Binomial Innovates -
Binomial is an innovation consulting firm helping clients be disruption-ready
September 29, 2021
Co-authored by Dr Lena Ramfelt and Tay Kae Fong
This is part 1 of a two-part series on starting your business’ sustainability journey today.
It might sound a little bit harsh, even condescending, but without any doubt you and your business are hereby demanded to contribute to a better planet! As if you didn't already know that, or are not already doing it! We can see how you are rolling your eyes, sighing, and considering whether to continue reading. We know your days are packed, operations are overwhelming, and your stakeholders have never ending demands. Topline growth is what they want to see, what you signed up to deliver, and is what keeps you up at night. How can we have the audacity to ask about your sustainability journey! But hear us out; we propose that you can stay on top of growth at the same time while you embark on your sustainability journey. We even dare to suggest that the two are strongly interconnected and can leverage each other. So don't give up on us just yet! Give us 3 more minutes of your busy time. We promise to pay it back and more.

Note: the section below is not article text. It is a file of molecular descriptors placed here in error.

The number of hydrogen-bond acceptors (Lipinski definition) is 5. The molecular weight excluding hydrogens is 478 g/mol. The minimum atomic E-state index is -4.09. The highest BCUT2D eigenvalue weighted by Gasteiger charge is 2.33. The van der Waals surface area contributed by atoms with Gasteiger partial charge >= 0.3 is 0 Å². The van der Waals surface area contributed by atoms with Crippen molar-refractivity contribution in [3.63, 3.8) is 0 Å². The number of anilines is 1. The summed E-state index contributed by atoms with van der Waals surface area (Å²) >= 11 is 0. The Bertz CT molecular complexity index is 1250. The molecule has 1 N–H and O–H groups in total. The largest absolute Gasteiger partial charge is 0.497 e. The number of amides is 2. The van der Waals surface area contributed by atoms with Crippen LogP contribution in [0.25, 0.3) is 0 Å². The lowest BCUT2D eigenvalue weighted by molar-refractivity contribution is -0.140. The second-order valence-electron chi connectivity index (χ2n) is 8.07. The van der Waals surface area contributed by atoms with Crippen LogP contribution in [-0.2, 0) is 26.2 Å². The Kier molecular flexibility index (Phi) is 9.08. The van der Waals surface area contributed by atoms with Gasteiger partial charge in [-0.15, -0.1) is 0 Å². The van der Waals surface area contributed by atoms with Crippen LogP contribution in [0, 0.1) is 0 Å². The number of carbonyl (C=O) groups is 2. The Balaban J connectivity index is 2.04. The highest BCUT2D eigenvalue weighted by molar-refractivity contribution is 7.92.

Let's face the brutal facts (together)
2021 has been filled with wildfires, floods, and heat waves all around the world. While we were trying to digest the terrifying videos, testimonials, and data emanating from these, the 2021 Intergovernmental Panel on Climate Change (IPCC) report hit us all in the gut. The report was unambiguous in declaring that we all are “unequivocally” causing climate change and that immediate actions must be taken to avoid worsening impact.